Carbon capture trialled at ArcelorMittal steel plants

Steel-making giant ArcelorMittal has partnered with BHP and Mitsubishi to trial carbon capture technology at multiple steel plants across the world.

The agreement will see trials at ArcelorMittal’s steel plant in Gent, Belgium and another in North America, using carbon capture technology developed by Mitsubishi Heavy Industries Engineering (MHIENG) to reduce emissions at its operations.

“In Gent, the trial will have two phases. The first phase involves separating and capturing the CO2 top gas from the blast furnace at a rate of around 300kg of CO2 a day – a technical challenge due to the differing levels of contaminants in the top gas,” BHP said in an announcement.

“The second phase involves testing the separating and capture of CO2 from the off-gases in the hot strip mill reheating furnace, which burns a mixture of industrial gases including coke gas, blast furnace gases and natural gas.”

The project also plans to install the mobile test unit in one of ArcelorMittal’s North American Direct Reduced Iron (DRI) plants, to test Mitsubishi’s technology in this steelmaking process.

The companies will also conduct a feasibility and design study to investigate progress towards full-scale deployment.

There are currently no full-scale operational carbon capture, storage, and utilisation in blast furnace steelmaking works, with only a small number of limited of CCS pilot programs or planning projects around the world.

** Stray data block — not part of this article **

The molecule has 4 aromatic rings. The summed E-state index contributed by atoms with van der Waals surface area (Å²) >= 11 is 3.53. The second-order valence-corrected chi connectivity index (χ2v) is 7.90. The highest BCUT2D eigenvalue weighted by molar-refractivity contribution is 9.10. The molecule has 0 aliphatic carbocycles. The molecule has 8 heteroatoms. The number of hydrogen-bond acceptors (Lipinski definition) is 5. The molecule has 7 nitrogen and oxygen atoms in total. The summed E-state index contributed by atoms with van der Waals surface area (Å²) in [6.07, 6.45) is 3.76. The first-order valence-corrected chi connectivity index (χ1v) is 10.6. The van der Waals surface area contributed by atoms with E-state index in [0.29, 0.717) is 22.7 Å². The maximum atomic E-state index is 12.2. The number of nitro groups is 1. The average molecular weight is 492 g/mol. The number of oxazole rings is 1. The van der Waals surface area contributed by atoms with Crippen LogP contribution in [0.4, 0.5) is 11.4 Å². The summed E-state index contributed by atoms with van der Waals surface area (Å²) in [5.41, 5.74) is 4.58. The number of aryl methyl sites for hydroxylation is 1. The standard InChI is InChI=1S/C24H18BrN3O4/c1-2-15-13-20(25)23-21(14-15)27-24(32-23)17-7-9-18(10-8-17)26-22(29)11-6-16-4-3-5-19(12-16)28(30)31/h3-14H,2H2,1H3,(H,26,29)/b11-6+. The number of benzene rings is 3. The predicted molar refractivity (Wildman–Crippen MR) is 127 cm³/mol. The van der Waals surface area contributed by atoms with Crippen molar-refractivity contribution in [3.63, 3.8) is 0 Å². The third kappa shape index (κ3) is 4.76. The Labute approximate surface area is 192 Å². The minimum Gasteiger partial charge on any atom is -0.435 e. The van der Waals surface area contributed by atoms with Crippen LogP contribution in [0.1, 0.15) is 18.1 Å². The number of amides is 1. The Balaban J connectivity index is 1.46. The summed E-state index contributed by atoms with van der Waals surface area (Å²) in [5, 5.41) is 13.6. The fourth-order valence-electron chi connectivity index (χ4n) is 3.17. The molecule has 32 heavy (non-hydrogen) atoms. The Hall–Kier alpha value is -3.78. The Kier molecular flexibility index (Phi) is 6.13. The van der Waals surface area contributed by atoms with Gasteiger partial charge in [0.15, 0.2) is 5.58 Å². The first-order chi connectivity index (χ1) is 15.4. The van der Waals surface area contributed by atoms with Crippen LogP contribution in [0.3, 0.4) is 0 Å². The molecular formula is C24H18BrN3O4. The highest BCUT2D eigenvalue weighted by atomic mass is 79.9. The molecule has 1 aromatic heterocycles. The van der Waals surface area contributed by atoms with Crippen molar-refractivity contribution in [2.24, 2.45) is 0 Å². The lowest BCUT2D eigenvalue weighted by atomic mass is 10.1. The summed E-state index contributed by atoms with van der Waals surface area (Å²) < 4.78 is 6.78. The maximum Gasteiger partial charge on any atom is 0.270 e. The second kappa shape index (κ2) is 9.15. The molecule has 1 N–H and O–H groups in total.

BHP’s Chief Commercial Officer, Vandita Pant, said: “There is currently no certain or single pathway to net zero for steelmaking.”

“CCUS is one of the key abatement technologies with potential to support development of some of those pathways, so working with industry leaders like ArcelorMittal, Mitsubishi Development and MHIENG, we hope to arrive at scalable solutions more quickly to help reduce carbon emissions in steelmaking,” she said.

MHIENG Chief Executive Officer, Kenji Terasawa, said: “The steel sector, as a major emitter of CO2, is still a new frontier for CCUS.

“Deploying our proven technology quickly and at scale could contribute to curbing emissions in the near term, while new technologies for low-carbon steelmaking are brought to market and scaled up.”

The steelmaking industry is responsible for between seven to nine per cent of global greenhouse gas emissions. The International Energy Agency said the industry needs to implement carbon capture, utilisation and storage technology to more than half of steel production by 2050, cutting the equivalent of 700 million tonnes of CO2 per annum, if the world is to reach a global net-zero emissions target.


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